Watchtower Doctrine Based on Murderous Intent

Babies as “Enemies of God”

Some people may have been shocked to hear Governing Body member Stephen Lett declare at the 2022 JW “Pursue Peace” convention, that babies are “enemies of God”:

But I was not surprised. In addition to the pernicious doctrine of “original sin,” which they share with the majority of Christian sects, the Witnesses are burdened with an even more despicable doctrine relating to babies. Yes, behind the image of these smiling, clean-cut, innocuous spreaders of “the good news,” there is a dark side. In fact, a core doctrine of the religion is based on one man’s murderous intent towards all non-JWs, babies included.

Historical Context

Let me explain by a brief bit of the religion’s history.

C.T. Russell

The founder of the Watchtower, Charles Taze Russell, taught that everyone living would survive Armageddon into the “New Order,” and there be judged, during the Millennium, as to whether they deserved to live forever on a paradise earth. Everyone, that is, except the “elect” (which are now known as the “anointed”). The elect would go to heaven upon their death.

But there was a further class in the original Watchtower theology. The “elect” were subdivided into the “Little Flock” of 144,000, and the “Other Sheep.” They were all going to heaven, but the “Other Sheep” would hold a lesser station there.* (Jehovah’s Witnesses—Proclaimers of God’s Kingdom p. 161)

This was the belief when Rutherford took over. When he made his famous speech in 1920, “Millions Now Living Will Never Die,” he wasn’t talking about the Little Flock or the Other Sheep. He was referring to people outside of his organization who would survive Armageddon.

Then things took a turn for the worse. Rutherford, a notorious alcoholic, with a huge ego and a paranoid personality, began seething with hatred towards his supposed “enemies,” whom he thought were responsible for his imprisonment. He even wrote an entire book with the title “Enemies”: lumping together all governments and all other religions as God’s foes. It evidently galled him to think of these people surviving Armageddon and gaining everlasting life in paradise.

He hated them so much that he wanted to kill them.

Just as he had thrown out the Watchtower’s board of directors (set up in Russell’s will), and had thrown out elders who had been elected by their individual congregations, Rutherford’s new theology expelled everyone from paradise who were not in his organization. He decided that they would all be killed by Jesus and himself (along with his 143,999 cohorts) in the Battle of Armageddon!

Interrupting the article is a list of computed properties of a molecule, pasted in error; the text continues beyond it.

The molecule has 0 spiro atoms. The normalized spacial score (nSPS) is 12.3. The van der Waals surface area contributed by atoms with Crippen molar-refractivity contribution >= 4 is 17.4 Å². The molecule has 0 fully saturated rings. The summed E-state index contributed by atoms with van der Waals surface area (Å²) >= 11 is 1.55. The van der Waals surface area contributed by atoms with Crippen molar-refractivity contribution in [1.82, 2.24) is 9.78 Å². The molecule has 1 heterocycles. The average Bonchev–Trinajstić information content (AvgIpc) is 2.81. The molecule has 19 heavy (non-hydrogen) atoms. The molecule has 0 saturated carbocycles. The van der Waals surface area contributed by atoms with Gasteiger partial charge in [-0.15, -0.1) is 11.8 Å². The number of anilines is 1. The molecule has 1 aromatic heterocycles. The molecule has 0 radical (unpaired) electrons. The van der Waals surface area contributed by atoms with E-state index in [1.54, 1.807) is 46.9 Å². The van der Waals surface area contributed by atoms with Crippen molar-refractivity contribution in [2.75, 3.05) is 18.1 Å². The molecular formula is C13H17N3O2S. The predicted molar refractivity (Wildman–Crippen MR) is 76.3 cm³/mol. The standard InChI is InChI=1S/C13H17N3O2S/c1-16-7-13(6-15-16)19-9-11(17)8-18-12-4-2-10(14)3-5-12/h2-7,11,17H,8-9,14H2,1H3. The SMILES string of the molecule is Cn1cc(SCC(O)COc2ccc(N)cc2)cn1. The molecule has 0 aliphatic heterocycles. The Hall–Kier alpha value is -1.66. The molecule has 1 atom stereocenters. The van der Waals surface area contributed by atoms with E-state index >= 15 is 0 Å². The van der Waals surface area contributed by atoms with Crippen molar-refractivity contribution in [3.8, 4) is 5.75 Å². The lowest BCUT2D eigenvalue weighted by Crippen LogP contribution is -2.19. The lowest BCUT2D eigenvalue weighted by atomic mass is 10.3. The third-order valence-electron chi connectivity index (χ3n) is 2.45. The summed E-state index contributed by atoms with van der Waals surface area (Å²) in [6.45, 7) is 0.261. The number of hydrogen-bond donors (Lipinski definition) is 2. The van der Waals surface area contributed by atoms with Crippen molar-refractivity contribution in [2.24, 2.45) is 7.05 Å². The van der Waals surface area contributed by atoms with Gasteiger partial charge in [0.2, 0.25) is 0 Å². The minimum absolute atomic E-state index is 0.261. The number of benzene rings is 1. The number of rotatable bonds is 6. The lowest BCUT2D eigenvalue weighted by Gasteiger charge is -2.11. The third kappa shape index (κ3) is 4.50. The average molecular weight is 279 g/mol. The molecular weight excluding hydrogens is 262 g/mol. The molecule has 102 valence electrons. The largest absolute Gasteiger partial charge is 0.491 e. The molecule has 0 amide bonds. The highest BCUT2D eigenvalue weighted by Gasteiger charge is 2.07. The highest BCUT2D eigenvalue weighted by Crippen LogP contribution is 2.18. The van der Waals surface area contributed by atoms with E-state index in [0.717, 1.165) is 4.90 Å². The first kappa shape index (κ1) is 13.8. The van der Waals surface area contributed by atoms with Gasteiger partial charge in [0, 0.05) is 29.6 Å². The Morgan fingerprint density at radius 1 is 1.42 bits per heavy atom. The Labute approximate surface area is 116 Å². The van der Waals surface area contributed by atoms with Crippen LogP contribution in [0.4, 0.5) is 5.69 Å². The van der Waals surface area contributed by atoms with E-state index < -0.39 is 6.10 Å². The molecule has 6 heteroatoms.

But what to do about the “millions now living” who would never die? The speech was too well publicized for the past 15 years to backpedal now. So, he did what he did best: another purge. He threw the Other Sheep out of heaven! In May of 1935 he announced that all his followers who had hoped to go to heaven as the lesser “Other Sheep” class, would now live forever on the earth, whether they liked it or not.

In one bold stroke he had replaced all living humans as the “millions now living who would never die” with a sub-group of his own followers! They didn’t number in the millions, at that point, so he must’ve been optimistic about future growth [which he didn’t live to see: there were only about 115,000 Witnesses at the time of his death in 1942].

Many Witnesses today believe that the 1935 change of venue for the Other Sheep was due to a great influx of converts to the religion, totaling more than 144,000, and therefore requiring a rethinking of the Other Sheep’s everlasting home. But such was not the case. The Other Sheep were already viewed as a class separate from the 144,000, so their increasing numbers posed no problem; there was plenty of room for more of that class in heaven.


The Watchtower claims that Rutherford provided “conclusive evidence” in 1935 for the Great Crowd being earthly. We examine this “evidence” in full here. But, instead of using his arguments, the Watchtower of today provides the following explanation for the demotion of the Other Sheep (which Rutherford arbitrarily made synonymous with the “Great Crowd” of Revelation):